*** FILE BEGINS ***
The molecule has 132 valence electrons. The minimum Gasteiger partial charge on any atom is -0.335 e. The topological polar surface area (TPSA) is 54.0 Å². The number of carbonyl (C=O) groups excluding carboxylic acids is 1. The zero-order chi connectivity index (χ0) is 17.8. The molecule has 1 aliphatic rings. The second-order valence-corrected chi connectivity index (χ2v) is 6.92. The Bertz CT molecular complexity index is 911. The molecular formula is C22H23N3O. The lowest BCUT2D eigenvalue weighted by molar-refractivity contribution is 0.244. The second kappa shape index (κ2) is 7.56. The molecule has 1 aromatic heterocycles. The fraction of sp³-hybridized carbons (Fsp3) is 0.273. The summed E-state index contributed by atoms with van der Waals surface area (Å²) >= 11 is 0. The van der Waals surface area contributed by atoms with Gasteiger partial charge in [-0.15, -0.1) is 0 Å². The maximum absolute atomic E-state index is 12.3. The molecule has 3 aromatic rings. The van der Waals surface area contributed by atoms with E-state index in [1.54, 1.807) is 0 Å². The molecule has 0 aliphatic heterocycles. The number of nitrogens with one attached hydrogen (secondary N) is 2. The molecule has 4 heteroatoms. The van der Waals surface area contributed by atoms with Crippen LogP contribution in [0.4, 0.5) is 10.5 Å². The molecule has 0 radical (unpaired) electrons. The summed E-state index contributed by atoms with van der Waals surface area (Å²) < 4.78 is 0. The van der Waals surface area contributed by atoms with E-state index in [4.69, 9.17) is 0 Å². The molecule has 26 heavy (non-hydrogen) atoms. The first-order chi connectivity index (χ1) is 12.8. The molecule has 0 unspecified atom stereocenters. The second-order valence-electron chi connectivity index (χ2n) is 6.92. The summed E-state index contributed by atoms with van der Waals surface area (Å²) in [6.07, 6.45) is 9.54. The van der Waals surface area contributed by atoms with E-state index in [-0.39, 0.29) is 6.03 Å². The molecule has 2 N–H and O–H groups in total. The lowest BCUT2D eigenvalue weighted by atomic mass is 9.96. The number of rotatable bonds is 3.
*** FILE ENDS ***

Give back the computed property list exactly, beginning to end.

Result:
The molecule has 132 valence electrons. The minimum Gasteiger partial charge on any atom is -0.335 e. The topological polar surface area (TPSA) is 54.0 Å². The number of carbonyl (C=O) groups excluding carboxylic acids is 1. The zero-order chi connectivity index (χ0) is 17.8. The molecule has 1 aliphatic rings. The second-order valence-corrected chi connectivity index (χ2v) is 6.92. The Bertz CT molecular complexity index is 911. The molecular formula is C22H23N3O. The lowest BCUT2D eigenvalue weighted by molar-refractivity contribution is 0.244. The second kappa shape index (κ2) is 7.56. The molecule has 1 aromatic heterocycles. The fraction of sp³-hybridized carbons (Fsp3) is 0.273. The summed E-state index contributed by atoms with van der Waals surface area (Å²) >= 11 is 0. The van der Waals surface area contributed by atoms with Gasteiger partial charge in [-0.15, -0.1) is 0 Å². The maximum absolute atomic E-state index is 12.3. The molecule has 3 aromatic rings. The van der Waals surface area contributed by atoms with E-state index in [1.54, 1.807) is 0 Å². The molecule has 0 aliphatic heterocycles. The number of nitrogens with one attached hydrogen (secondary N) is 2. The molecule has 4 heteroatoms. The van der Waals surface area contributed by atoms with Crippen LogP contribution in [0.4, 0.5) is 10.5 Å². The molecule has 0 radical (unpaired) electrons. The summed E-state index contributed by atoms with van der Waals surface area (Å²) < 4.78 is 0. The van der Waals surface area contributed by atoms with E-state index in [4.69, 9.17) is 0 Å². The molecule has 26 heavy (non-hydrogen) atoms. The first-order chi connectivity index (χ1) is 12.8. The molecule has 0 unspecified atom stereocenters. The second-order valence-electron chi connectivity index (χ2n) is 6.92. The summed E-state index contributed by atoms with van der Waals surface area (Å²) in [6.07, 6.45) is 9.54. The van der Waals surface area contributed by atoms with E-state index in [-0.39, 0.29) is 6.03 Å². The molecule has 2 N–H and O–H groups in total. The lowest BCUT2D eigenvalue weighted by atomic mass is 9.96. The number of rotatable bonds is 3.